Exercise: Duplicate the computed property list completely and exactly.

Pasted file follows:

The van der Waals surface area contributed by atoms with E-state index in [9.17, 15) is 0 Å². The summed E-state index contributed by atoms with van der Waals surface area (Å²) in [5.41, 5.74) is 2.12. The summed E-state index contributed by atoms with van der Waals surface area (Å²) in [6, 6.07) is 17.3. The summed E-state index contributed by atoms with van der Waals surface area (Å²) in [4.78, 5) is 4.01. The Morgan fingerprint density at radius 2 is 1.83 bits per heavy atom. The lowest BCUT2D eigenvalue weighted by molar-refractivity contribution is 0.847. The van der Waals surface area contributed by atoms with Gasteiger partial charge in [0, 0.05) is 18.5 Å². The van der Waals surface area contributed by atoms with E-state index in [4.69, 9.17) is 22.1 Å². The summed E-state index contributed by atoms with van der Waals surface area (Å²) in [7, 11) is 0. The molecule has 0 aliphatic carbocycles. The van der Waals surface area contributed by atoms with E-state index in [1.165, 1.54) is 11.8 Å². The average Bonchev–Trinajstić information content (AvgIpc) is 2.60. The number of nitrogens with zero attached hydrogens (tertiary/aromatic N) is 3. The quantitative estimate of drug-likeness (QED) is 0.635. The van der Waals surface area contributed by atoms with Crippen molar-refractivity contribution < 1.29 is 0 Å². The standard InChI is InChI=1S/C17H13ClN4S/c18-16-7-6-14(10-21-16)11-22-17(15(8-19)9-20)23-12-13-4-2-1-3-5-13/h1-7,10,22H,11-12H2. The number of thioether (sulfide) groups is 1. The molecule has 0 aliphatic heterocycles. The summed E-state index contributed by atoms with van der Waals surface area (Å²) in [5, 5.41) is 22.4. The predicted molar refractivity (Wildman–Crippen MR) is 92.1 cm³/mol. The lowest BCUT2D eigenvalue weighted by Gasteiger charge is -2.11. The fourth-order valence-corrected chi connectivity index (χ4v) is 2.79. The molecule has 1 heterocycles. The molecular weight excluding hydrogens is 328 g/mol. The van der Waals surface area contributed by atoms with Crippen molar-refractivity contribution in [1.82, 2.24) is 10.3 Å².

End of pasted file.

The van der Waals surface area contributed by atoms with E-state index in [9.17, 15) is 0 Å². The summed E-state index contributed by atoms with van der Waals surface area (Å²) in [5.41, 5.74) is 2.12. The summed E-state index contributed by atoms with van der Waals surface area (Å²) in [6, 6.07) is 17.3. The summed E-state index contributed by atoms with van der Waals surface area (Å²) in [4.78, 5) is 4.01. The Morgan fingerprint density at radius 2 is 1.83 bits per heavy atom. The lowest BCUT2D eigenvalue weighted by molar-refractivity contribution is 0.847. The van der Waals surface area contributed by atoms with Gasteiger partial charge in [0, 0.05) is 18.5 Å². The van der Waals surface area contributed by atoms with E-state index in [4.69, 9.17) is 22.1 Å². The summed E-state index contributed by atoms with van der Waals surface area (Å²) in [7, 11) is 0. The molecule has 0 aliphatic carbocycles. The van der Waals surface area contributed by atoms with E-state index in [1.165, 1.54) is 11.8 Å². The average Bonchev–Trinajstić information content (AvgIpc) is 2.60. The number of nitrogens with zero attached hydrogens (tertiary/aromatic N) is 3. The quantitative estimate of drug-likeness (QED) is 0.635. The van der Waals surface area contributed by atoms with Crippen molar-refractivity contribution < 1.29 is 0 Å². The standard InChI is InChI=1S/C17H13ClN4S/c18-16-7-6-14(10-21-16)11-22-17(15(8-19)9-20)23-12-13-4-2-1-3-5-13/h1-7,10,22H,11-12H2. The number of thioether (sulfide) groups is 1. The molecule has 0 aliphatic heterocycles. The summed E-state index contributed by atoms with van der Waals surface area (Å²) in [5, 5.41) is 22.4. The predicted molar refractivity (Wildman–Crippen MR) is 92.1 cm³/mol. The lowest BCUT2D eigenvalue weighted by Gasteiger charge is -2.11. The fourth-order valence-corrected chi connectivity index (χ4v) is 2.79. The molecule has 1 heterocycles. The molecular weight excluding hydrogens is 328 g/mol. The van der Waals surface area contributed by atoms with Crippen molar-refractivity contribution in [1.82, 2.24) is 10.3 Å².